On a splendidly sunny Thanksgiving Day, I found myself among the throngs of people lining King St. in Kitchener. We basked in the fine autumn weather as we viewed one of the most spectacular Thanksgiving Day parades in Canada. Where else can you enjoy colourful floats, award-winning marching bands from across our nation and the U.S. plus square dancing tractors? Yes, you read that right – square dancing tractors!

oktoberfest3.lovethiscitytv (Photo Cred: Joanne Madden)

The annual 5 kilometre parade is a reflection of the pride that the people of Kitchen-Waterloo have in their community. Firefighters, police officers, farmers, a radio station and the local hockey team (the Kitchener Rangers) were all represented. As the morning festivities drew to a close, the last major float appeared featuring a gigantic “Horn of Plenty.” The spectators waved and cheered enthusiastically.

oktoberfest2.lovethiscitytv (Photo Cred: Joanne Madden)

After the parade, as the crowd dispersed, I made my way to the Oktoberfest souvenir shop. The store was packed with people buying an array of Bavarian hats with feathers, pins, postcards and large porcelain beer steins. This was my first visit to Oktoberfest and to get into the spirit of the occasion, perhaps even to discover my inner Bavarian, I purchased a green felt hat with a black feather. Now I was ready for lunch at the cavernous Concordia Club, the hub of Kitchener-Waterloo’s popular nine-day festival since 1967. With a seating capacity of almost 4,000, it was buzzing with activity and good cheer.

oktoberfest1.lovethiscitytv (Photo Cred: Joanne Madden)

I quickly discovered that you don’t have to be of German background and you don’t have to like beer to enjoy yourself at the Concordia Club. I have no German ancestry and I have never acquired a taste for beer. I prefer wine instead. So, I had a glass of the grape and lunched on a bratwurst sandwich with sauerkraut and some potato salad. There were rows of long tables filled with people imbibing beer from plastic Molson Canadian cups.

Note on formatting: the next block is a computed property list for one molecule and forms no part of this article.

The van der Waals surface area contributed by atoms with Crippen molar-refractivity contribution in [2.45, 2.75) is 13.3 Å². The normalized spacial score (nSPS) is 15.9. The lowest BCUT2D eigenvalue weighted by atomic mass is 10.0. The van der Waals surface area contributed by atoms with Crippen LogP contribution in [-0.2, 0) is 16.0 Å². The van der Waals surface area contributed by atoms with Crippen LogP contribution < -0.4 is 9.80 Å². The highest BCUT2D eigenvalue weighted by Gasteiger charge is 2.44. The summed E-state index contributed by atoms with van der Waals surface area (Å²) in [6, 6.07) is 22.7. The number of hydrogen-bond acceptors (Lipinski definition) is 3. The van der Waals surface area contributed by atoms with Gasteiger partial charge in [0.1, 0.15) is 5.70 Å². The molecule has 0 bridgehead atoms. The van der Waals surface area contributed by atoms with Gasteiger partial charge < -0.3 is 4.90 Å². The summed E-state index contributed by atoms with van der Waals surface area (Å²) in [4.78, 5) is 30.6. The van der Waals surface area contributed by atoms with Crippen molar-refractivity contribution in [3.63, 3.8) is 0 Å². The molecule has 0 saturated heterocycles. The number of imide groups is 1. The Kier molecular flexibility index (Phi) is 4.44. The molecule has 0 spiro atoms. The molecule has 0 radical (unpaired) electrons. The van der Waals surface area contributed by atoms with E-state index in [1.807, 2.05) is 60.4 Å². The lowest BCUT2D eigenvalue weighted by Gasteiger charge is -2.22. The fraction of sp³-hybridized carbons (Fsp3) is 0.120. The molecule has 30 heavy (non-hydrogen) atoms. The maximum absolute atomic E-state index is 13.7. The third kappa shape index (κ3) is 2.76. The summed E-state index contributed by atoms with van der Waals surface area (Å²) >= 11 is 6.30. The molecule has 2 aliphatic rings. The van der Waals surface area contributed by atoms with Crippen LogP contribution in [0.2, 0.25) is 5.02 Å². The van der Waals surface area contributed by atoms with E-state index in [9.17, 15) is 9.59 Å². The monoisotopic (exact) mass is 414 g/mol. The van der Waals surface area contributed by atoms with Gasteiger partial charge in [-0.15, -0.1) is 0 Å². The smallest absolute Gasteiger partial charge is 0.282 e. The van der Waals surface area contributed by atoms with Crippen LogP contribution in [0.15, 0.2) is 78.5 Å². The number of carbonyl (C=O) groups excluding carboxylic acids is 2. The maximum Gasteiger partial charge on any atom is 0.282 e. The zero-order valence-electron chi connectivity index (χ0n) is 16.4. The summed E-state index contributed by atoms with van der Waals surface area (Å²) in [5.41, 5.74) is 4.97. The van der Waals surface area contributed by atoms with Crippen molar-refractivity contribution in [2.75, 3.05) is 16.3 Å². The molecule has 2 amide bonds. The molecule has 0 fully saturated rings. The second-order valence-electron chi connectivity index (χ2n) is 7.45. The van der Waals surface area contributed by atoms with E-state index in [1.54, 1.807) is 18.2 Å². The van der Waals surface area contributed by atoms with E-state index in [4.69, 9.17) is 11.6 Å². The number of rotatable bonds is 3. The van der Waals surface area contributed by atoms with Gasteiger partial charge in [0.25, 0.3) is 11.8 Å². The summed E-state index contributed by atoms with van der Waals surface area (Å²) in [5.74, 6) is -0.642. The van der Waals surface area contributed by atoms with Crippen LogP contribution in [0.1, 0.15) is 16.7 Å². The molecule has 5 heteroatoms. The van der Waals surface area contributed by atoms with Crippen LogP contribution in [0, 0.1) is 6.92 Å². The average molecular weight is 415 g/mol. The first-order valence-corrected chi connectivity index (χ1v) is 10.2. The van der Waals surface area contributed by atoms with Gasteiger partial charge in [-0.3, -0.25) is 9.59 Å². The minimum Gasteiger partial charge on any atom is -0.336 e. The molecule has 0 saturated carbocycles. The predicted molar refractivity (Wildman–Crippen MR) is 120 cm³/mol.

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After lunch, it was time to “roll out the barrel.” In one room, the crowd was entertained by a band called the Edelweiss Trio. The sprawling dance floor was filled with people of all ages and all shapes and sizes. They swayed to the sounds of polkas and novelty tunes such as “The Bird Song.” I noted, however, that there were very few members of visible minority groups in attendance.

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In another room, Okoberfest revellers were regaled with the music of the Black Forest Band which performed the Black-Eyed Peas’ hit “I Gotta Feeling” and the Monkees’ “I’m a Believer,” along with the more traditional “Pennsylvania Polka.” Children and adults alike displayed broad smiles as they swung their partners across the floor or chanted “Tonight’s gonna be a good night” along with the band.


Kitchener-Waterloo’s Oktoberfest is the largest Bavarian festival outside of Germany and contributes $21 million annually in economic benefits to the Waterloo Region. The event has more than 480 volunteers throughout the year and 1,300 community and service club volunteers. It’s great fun and it continued until Tuesday, October 19th.

By: Joanne Madden
Connect with Joanne on Twitter – @TorontoJM

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